THE LUSTRE, by Kate Policani
Available on Amazon and Barnes & Noble

Review: ** 2 Stars
Kate Policani delivers an interesting twist on the “vampire”, but fails to deliver an interesting story. Told entirely from an external point of view, in passive voice, the characters and plot never resonated with me. I wanted to hear from Angelina, the actual protagonist, not just the secondary characters. The method of delivery detracted from the story itself, to the point that there almost wasn’t a story. It was like being in a conversation where the subject is sitting right next to you, and everyone is talking about her, around her, and over her, but no one is talking to her. Awkward.

Characters: ** 2 Stars
Angelina has the Lustre, an ability to not only take away negative human emotions, but to take away physical pain and replace it with orgasmic pleasure. Interesting to say the least. Yet somehow Angelina is vacant, almost empty of emotion herself. She just sails along, not really taking an active part in her own life. Instead, the men in her life are the active participants, likely due to the fact that they’re the ones telling her story, and they make her out to be a perfect angel, innocent and pure…boring.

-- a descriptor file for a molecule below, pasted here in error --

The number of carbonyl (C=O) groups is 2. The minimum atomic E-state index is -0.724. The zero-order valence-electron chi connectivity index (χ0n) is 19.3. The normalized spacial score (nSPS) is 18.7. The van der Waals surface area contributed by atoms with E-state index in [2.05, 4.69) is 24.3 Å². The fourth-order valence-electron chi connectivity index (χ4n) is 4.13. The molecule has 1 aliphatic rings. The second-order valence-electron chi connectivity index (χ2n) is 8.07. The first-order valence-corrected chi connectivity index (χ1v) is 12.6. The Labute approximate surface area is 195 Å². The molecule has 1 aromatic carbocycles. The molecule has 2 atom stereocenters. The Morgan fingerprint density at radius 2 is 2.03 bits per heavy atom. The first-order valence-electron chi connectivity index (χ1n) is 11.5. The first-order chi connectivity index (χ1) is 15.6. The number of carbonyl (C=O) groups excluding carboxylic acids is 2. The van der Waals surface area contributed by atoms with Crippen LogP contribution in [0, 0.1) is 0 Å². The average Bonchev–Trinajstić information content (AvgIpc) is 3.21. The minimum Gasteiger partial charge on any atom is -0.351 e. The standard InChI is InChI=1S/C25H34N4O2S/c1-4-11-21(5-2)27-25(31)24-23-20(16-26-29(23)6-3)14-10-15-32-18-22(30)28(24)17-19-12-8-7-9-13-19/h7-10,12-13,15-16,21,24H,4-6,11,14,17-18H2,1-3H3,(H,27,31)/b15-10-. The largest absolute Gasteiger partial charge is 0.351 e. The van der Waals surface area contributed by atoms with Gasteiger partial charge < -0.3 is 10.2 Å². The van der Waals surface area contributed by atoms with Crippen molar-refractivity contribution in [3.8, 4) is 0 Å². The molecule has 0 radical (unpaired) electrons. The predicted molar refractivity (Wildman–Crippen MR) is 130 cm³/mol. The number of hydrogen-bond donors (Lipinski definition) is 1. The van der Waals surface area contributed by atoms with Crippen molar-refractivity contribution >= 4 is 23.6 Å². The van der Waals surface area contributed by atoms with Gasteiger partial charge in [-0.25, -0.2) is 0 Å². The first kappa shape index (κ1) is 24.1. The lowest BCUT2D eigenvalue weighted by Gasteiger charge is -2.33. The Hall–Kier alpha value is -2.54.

Her husband, Luciano, seems nice enough, adopting her as his ward when she’s a preteen, and making sure that she doesn’t feel obligated to marry him when she comes of age (though that was the intention all along). However he’s as naive as a teenager despite being more than a hundred years old.

The villain, Jacque Trace, is greedy and selfish, but hardly evil. His actions are despicable, but he also tries to make Angelina happy, in his selfish way. I didn’t like the man, but neither did I hate him, and he wasn’t scary, malicious, or dangerous enough to engage me emotionally. Overall, he was…meh.

Plot: ** 2 Stars